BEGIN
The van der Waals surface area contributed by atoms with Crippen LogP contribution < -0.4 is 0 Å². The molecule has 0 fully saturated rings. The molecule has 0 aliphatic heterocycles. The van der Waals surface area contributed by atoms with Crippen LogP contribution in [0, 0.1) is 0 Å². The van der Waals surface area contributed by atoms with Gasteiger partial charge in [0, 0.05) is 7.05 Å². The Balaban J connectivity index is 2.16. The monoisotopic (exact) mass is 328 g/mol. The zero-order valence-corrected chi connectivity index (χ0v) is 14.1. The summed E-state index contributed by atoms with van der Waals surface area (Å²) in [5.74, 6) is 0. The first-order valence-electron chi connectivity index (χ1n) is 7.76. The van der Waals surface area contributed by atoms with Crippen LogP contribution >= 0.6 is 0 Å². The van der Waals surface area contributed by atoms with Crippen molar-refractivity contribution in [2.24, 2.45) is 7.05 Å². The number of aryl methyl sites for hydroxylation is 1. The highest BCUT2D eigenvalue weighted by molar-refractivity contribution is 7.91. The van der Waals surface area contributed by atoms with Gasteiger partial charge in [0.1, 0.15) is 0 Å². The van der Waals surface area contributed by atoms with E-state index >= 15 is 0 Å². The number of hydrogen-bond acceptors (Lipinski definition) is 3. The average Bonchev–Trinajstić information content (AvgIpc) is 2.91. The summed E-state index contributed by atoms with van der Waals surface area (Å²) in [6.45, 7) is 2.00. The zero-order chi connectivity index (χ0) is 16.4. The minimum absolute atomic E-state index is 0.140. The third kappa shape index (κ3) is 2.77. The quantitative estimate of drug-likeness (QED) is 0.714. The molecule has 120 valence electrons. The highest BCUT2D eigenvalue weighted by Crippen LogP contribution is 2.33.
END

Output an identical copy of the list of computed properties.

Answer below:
The van der Waals surface area contributed by atoms with Crippen LogP contribution < -0.4 is 0 Å². The molecule has 0 fully saturated rings. The molecule has 0 aliphatic heterocycles. The van der Waals surface area contributed by atoms with Crippen LogP contribution in [0, 0.1) is 0 Å². The van der Waals surface area contributed by atoms with Gasteiger partial charge in [0, 0.05) is 7.05 Å². The Balaban J connectivity index is 2.16. The monoisotopic (exact) mass is 328 g/mol. The zero-order valence-corrected chi connectivity index (χ0v) is 14.1. The summed E-state index contributed by atoms with van der Waals surface area (Å²) in [5.74, 6) is 0. The first-order valence-electron chi connectivity index (χ1n) is 7.76. The van der Waals surface area contributed by atoms with Crippen LogP contribution >= 0.6 is 0 Å². The van der Waals surface area contributed by atoms with Crippen molar-refractivity contribution in [2.24, 2.45) is 7.05 Å². The number of aryl methyl sites for hydroxylation is 1. The highest BCUT2D eigenvalue weighted by molar-refractivity contribution is 7.91. The van der Waals surface area contributed by atoms with Gasteiger partial charge in [0.1, 0.15) is 0 Å². The van der Waals surface area contributed by atoms with E-state index >= 15 is 0 Å². The number of hydrogen-bond acceptors (Lipinski definition) is 3. The average Bonchev–Trinajstić information content (AvgIpc) is 2.91. The summed E-state index contributed by atoms with van der Waals surface area (Å²) in [6.45, 7) is 2.00. The zero-order chi connectivity index (χ0) is 16.4. The minimum absolute atomic E-state index is 0.140. The third kappa shape index (κ3) is 2.77. The quantitative estimate of drug-likeness (QED) is 0.714. The molecule has 120 valence electrons. The highest BCUT2D eigenvalue weighted by Crippen LogP contribution is 2.33.